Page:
New Delhi, Dec 18 : The Supreme Court on Friday sorted out a very curious legal query as to whether a vote cast by an MLA in the Rajya Sabha elections in the forenoon would become invalid if the MLA gets convicted in a criminal case in the afternoon of the same day. The top court ruled that vote cast by a lawmaker prior to his conviction, on the same day, cannot be termed as invalid.
A bench headed by Chief Justice S.A. Bobde and comprising Justices A.S. Bopanna and V. Ramasubramanian said: “In our view, to hold that a member of the Legislative Assembly stood disqualified even before he was convicted would grossly violate his substantive right to be treated as innocent until proved guilty.”
The top court cited that in Australia, this principle has been described as an aspect of the rule of law “known both to the Parliament and the courts, upon which statutory language will be interpreted”.
A legislator stood disqualified as per Section 8(3) of the Representation of the People Act, 1951 “from the date” of conviction.
The bench said it is not possible to hold that the vote cast by Jharkhand MLA Amit Kumar Mahto at 9:15 a.m. on March 23, 2018, should be treated as invalid on account of his conviction and sentence passed by the criminal court at 2:30 p.m. on the same day.
The bench observed that if the date on which scrutiny was taken up can be held to have ended at the time when the event of scrutiny was taken up, then the date of commencement of an event such as conviction and the consequent disqualification should also begin only from the time when the event happened.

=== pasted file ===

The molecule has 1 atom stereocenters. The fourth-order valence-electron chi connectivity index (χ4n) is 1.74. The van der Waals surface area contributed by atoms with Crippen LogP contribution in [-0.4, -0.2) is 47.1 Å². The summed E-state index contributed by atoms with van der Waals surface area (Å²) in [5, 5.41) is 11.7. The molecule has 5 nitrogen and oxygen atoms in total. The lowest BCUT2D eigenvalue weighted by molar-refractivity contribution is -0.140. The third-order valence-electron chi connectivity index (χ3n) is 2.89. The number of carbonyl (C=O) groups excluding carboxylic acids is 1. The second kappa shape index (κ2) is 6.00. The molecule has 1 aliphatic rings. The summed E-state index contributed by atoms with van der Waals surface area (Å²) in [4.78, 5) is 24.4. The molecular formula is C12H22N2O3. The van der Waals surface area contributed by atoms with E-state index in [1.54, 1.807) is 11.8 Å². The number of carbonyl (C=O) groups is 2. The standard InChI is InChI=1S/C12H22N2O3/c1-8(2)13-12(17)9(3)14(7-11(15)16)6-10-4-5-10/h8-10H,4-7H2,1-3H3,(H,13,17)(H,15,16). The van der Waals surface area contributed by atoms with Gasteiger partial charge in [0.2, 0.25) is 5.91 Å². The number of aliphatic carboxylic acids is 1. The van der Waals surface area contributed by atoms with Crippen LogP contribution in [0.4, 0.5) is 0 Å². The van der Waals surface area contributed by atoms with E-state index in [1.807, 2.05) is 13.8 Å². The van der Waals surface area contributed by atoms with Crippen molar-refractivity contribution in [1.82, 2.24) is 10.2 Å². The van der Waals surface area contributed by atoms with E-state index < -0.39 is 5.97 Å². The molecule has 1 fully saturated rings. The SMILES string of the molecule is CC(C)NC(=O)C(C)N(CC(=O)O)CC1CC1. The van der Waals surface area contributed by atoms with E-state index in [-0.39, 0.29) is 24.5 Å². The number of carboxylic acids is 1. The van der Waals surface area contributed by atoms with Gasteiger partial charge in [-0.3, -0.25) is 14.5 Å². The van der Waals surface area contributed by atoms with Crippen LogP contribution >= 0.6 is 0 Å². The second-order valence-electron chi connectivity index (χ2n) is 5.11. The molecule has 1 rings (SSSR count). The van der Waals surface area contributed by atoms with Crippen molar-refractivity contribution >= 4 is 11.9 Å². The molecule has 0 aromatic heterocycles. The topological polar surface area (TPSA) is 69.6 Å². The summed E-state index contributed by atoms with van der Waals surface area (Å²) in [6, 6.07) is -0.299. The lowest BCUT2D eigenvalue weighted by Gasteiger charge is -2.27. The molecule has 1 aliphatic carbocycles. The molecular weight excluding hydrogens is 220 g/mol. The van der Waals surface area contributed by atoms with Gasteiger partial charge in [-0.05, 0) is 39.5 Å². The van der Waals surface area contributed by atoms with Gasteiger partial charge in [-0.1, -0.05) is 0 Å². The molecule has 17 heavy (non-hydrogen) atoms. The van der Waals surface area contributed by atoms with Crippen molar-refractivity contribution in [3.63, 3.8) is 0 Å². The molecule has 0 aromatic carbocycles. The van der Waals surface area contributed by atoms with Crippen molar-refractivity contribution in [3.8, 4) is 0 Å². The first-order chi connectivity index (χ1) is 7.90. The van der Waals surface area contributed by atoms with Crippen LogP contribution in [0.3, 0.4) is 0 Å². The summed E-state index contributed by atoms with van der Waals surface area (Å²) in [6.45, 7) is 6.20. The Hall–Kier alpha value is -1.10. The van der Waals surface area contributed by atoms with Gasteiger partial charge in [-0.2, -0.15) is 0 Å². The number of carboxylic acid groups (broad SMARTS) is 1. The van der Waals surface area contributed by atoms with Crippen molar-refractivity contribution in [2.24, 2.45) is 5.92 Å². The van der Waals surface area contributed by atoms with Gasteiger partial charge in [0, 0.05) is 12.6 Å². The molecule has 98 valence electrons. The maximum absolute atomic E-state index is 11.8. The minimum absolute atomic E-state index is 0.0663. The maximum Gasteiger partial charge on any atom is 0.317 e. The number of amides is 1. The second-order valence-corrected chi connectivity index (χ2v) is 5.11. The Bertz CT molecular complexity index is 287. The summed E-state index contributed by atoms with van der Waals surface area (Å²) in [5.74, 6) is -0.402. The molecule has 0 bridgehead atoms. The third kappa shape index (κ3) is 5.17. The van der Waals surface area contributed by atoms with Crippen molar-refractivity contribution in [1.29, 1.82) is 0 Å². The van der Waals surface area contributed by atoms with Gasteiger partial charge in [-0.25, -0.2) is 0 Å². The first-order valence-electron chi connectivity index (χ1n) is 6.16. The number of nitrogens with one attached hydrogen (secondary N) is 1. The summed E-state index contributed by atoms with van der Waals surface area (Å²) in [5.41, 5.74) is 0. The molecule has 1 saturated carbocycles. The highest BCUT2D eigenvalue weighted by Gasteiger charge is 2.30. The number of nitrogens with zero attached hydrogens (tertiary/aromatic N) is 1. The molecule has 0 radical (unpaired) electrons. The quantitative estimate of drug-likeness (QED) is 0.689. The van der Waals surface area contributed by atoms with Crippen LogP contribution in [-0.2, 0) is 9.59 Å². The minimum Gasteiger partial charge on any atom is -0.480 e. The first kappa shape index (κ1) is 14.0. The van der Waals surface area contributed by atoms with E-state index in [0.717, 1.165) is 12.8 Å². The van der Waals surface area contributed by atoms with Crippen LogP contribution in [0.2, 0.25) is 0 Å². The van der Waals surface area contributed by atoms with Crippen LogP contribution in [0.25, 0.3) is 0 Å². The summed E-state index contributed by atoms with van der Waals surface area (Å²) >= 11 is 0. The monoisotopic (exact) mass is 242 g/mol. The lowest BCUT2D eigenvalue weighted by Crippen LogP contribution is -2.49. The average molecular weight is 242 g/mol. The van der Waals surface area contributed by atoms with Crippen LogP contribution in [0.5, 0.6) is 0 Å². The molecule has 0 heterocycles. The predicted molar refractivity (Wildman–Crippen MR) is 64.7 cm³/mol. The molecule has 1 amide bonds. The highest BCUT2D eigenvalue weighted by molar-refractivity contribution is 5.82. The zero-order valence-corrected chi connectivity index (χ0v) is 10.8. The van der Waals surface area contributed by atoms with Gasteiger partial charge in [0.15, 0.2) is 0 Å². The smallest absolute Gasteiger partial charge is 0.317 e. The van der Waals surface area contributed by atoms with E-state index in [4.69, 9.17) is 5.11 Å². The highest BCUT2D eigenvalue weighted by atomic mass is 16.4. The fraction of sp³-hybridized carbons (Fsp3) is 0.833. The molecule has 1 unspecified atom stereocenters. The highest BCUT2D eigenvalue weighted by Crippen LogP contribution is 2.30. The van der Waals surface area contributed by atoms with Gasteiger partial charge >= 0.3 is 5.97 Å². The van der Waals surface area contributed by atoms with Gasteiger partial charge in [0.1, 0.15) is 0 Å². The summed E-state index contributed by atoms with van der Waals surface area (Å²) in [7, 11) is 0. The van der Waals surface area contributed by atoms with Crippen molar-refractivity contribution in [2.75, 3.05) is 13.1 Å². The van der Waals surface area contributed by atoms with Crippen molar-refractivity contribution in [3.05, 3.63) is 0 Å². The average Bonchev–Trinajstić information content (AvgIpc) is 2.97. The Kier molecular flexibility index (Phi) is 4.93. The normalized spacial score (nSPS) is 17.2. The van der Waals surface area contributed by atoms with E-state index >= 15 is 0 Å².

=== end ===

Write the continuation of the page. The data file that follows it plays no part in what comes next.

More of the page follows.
The top court reasoned that the situation would be different if Mahto were to be convicted and sentenced in the forenoon, and having full knowledge of this fact, he voted in the election to the Rajya Sabha in the afternoon. The top court declined to entertain BJP candidate Pradeep Kumar Sonthalia’s plea seeking disqualification of Mahto’s vote, which benefited the election of Congress candidate Dheeraj Prasad Sahu, who won by a paper thin margin in the 2018 Rajya Sabha polls.
Sonthalia insisted that conviction was deemed in law to have commenced at about 00.01 a.m. when the date of March 22 lapsed and the date of March 23 began.
“To say that this presumption of innocence would evaporate from 00.01 a.m., though the conviction was handed over at 14.30 p.m. would strike at the very root of the most fundamental principle of criminal jurisprudence,” said the top court.
The bench ruled that the vote cast by Mahto at 9:15 a.m. on March 23, 2018 was rightly treated as a valid vote. “To hold otherwise would result either in an expectation that the Returning Officer should have had foresight at 9:15 a.m. about the outcome of the criminal case in the afternoon or in vesting with the Election Commission, a power to do an act that will create endless confusion and needless chaos,” said the top court.
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